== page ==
For plant #1, see a photo of an intact stone that did not split, although you can see deep crevices where it was thinking about splitting, and a photo of a stone that split into three segments, a single seed and two segments that remained with some fused seeds.
Several of us checked different nascent inflorescences, and the twigs just below the nascent inflorescence, for their trichomes to make sure we agreed on the subspecies. Plants that had only white hairs, without any glandular hairs, on both the nascent inflorescence and the twigs, were called ssp. adamsii. Plants that had glandular hairs on both the nascent inflorescence and the twigs, were called ssp. glandulosa. One plant had some stems with only white hairs on ts nascent inflorescences and its twigs, but it had other stems coming out of the same burl that had some glandular hairs on its nascent inflorescences. We will refer to that plant as mixed. It is possible that these stems were genetically distinct, "resulting from grafting of seedlings that emerged from a fused seed propagule or a common animal horde" (like a kangaroo rat seed cache).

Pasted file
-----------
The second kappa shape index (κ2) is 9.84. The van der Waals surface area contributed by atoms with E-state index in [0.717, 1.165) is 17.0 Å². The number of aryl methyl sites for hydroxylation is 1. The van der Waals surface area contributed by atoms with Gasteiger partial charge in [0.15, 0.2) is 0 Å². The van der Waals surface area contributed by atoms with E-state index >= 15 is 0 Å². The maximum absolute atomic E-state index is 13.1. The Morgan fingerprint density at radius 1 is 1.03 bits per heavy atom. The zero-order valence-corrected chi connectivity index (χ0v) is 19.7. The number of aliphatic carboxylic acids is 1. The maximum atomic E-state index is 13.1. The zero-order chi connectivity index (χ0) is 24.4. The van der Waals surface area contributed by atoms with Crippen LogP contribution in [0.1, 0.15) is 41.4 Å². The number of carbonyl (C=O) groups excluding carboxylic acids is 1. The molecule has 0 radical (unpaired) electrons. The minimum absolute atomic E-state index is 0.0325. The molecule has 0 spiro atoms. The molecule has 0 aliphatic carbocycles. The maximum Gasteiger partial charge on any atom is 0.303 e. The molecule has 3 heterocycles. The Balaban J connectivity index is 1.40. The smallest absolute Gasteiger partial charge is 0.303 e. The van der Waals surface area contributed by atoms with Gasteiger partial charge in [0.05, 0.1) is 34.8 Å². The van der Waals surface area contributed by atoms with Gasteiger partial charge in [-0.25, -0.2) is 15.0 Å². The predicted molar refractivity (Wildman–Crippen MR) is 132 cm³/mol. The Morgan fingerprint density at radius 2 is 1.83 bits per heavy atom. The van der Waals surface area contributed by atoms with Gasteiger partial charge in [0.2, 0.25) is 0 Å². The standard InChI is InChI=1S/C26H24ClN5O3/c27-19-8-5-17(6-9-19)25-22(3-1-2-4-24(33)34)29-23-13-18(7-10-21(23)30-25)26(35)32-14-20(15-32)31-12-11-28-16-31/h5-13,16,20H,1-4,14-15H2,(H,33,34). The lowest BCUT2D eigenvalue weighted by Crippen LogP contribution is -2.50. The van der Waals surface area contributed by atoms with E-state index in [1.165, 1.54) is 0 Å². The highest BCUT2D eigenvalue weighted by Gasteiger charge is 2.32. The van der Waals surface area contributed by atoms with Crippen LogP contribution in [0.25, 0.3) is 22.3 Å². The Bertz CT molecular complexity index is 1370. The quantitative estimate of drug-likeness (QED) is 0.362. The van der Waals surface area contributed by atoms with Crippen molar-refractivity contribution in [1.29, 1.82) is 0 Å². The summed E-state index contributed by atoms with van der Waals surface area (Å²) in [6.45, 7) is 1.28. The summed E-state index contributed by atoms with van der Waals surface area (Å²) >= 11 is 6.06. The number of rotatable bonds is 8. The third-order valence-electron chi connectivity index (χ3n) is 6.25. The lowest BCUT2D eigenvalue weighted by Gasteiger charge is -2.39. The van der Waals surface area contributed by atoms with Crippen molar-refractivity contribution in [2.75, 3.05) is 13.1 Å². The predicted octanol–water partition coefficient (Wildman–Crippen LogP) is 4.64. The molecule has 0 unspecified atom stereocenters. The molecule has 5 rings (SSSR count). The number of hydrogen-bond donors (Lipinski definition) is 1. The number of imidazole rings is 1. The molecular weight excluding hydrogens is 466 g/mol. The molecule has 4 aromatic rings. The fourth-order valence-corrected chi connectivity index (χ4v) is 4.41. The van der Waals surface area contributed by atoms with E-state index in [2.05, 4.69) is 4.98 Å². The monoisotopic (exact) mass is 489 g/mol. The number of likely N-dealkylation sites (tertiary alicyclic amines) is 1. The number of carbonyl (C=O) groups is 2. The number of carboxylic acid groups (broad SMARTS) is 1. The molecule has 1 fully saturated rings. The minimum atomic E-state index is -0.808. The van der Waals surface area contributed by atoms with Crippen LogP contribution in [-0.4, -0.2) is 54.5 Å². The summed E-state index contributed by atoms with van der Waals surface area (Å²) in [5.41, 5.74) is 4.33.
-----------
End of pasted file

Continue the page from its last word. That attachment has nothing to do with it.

Fig. 1 shows the average number of stone segments for each plant we studied, with each subspecies identified.
Fig. 1. The average number of stone segments for each plant we studied, with the plants numbered in the order that we measured them, with each subspecies labeled. The "mixed" plant is a good ssp. adamsii on some branches, but has some glandular hairs in its nascent inflorescence on another branch.
The average number of segments per fruit is 3.2 for all ten plants. The average was 2.9 for the six plants of ssp. glandulosa; and 3.7 for the three plants of ssp. adamsii. We would have called the "mixed" plant adamsii if we hadn't checked another one of its stems. Including that "mixed" plant with the three other adamsii gives an average of 3.5.
Given the huge variation in the six plants of ssp. glandulosa, from an average of 1.7 to 3.8 segments per fruit, we believe there is no clear difference in our data between ssp. adamsii and ssp. glandulosa, and the best number to use from our data is the overall average of 3.2 segments per fruit. This is essentially the same as the average of 3.1 +- 0.2 given by Keeley for ssp. crassifolia.
Combining all ten plants, the histogram of the # of fruit with a given number of segments is shown in Fig. 2, along with the histogram for two individual plants.
Fig. 2. Histogram of the # of fruit with a given number of segments for the sum of all plants, and separately for plant #8 and plant #10.
The histogram combining all ten plants shows a quite smooth variation, with a peak at 3 and 4 segments per fruit. But individual plants can have a histogram that is wildly different. The histogram for plant #10 peaks at 1 segment per fruit; the histogram for plant #8 peaks at 5 segments per fruit.